The plan says the government is working with the Care Quality Commission (CQC) to designate “premises that are safe for people leaving hospital who have tested positive for Covid-19 or are awaiting a test result’. Any “safe premises” for Covid-positive people would, by definition, require separate facilities and a separate, live-in workforce with access to the same types and levels of PPE that hospital staff have access to.

The plan also calls for hospital discharges to be “safe and timely, ensuring that testing takes place before every discharge to a care home, and results are available and communicated before discharge, unless otherwise agreed” (emphasis added). Both the above statements could be interpreted a number of ways at a time when clarity and consistency are crucial.

Supporting people to go home after hospital should always be the primary consideration, if that’s what the person wishes. This has been given added impetus at a time when the risks associated with going into residential care are higher than ever before. However, the practicalities of delivering care at home – driven by the need to make profit in a care market – require workers to visit multiple homes in a day, providing close-quarters care to people who could, under the winter plan, conceivably be Covid-positive.

There are many practical and ethical issues to be considered when planning discharges from hospital back into the community. Social workers are key to this process and, as an exceptionally challenging winter approaches, will be under considerable pressure to source and arrange care and support for people who have been receiving hospital care, some of whom will have had, or even still have, Covid. Social workers have a duty to protect those whose welfare and wellbeing they are statutorily and professionally responsible for. They also have a duty to protect the general public. In pandemic the stakes are extremely high and the situation complicated by a number of factors.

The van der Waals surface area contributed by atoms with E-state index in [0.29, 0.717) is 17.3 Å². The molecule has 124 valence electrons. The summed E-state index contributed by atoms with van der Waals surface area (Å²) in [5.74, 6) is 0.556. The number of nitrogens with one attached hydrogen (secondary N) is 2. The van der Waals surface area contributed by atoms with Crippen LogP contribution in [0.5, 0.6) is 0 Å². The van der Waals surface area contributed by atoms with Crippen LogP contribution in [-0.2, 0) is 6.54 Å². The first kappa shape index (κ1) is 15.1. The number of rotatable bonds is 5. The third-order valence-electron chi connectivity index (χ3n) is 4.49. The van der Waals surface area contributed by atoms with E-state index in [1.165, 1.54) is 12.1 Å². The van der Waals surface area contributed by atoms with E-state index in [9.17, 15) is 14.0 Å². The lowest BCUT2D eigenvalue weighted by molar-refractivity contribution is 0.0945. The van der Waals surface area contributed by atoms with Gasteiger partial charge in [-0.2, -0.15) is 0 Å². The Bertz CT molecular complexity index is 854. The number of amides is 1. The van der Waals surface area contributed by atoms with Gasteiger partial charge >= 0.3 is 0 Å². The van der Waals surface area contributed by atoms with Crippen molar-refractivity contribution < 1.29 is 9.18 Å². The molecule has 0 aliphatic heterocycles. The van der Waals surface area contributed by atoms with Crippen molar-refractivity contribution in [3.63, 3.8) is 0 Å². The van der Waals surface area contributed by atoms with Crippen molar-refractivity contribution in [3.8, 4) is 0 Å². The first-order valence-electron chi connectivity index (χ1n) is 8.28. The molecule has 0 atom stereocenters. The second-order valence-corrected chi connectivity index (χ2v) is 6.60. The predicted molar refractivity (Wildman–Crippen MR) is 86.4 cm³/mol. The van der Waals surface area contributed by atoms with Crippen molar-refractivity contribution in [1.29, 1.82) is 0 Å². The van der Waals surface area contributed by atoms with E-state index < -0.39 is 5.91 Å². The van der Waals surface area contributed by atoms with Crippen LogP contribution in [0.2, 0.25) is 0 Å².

‘Scrap the easements’

With all that in mind, we were dismayed to read in the plan that the joint interim chief social workers advised government to continue with the controversial Care Act ‘easements’, enacted by the Coronavirus Act 2020, through the winter, in anticipation of ‘triple whammy’ of the usual winter pressures on the NHS and a second wave of Covid at a time when the NHS is still recovering from the first. Following the plan’s publication, MPs voted to continue the Coronavirus Act, including these provisions.

The easements allow councils to temporarily suspend legal duties to assess needs, develop or review care and support plans, carry out financial assessments and meet eligible needs – other than where this would breah a person’s human rights – and are designed to enable councils to, where necessary, prioritise care and support in order to meet “urgent and acute needs”.

Again, social workers will be central in this process. In a time of politically chosen austerity, in a country that spent over £500m on encouraging people to eat out in a pandemic and which spends billions on management consultancies that time and again fail to deliver the results they promise, there is no valid moral argument for cutting or denying care and support to one person in order to provide for another.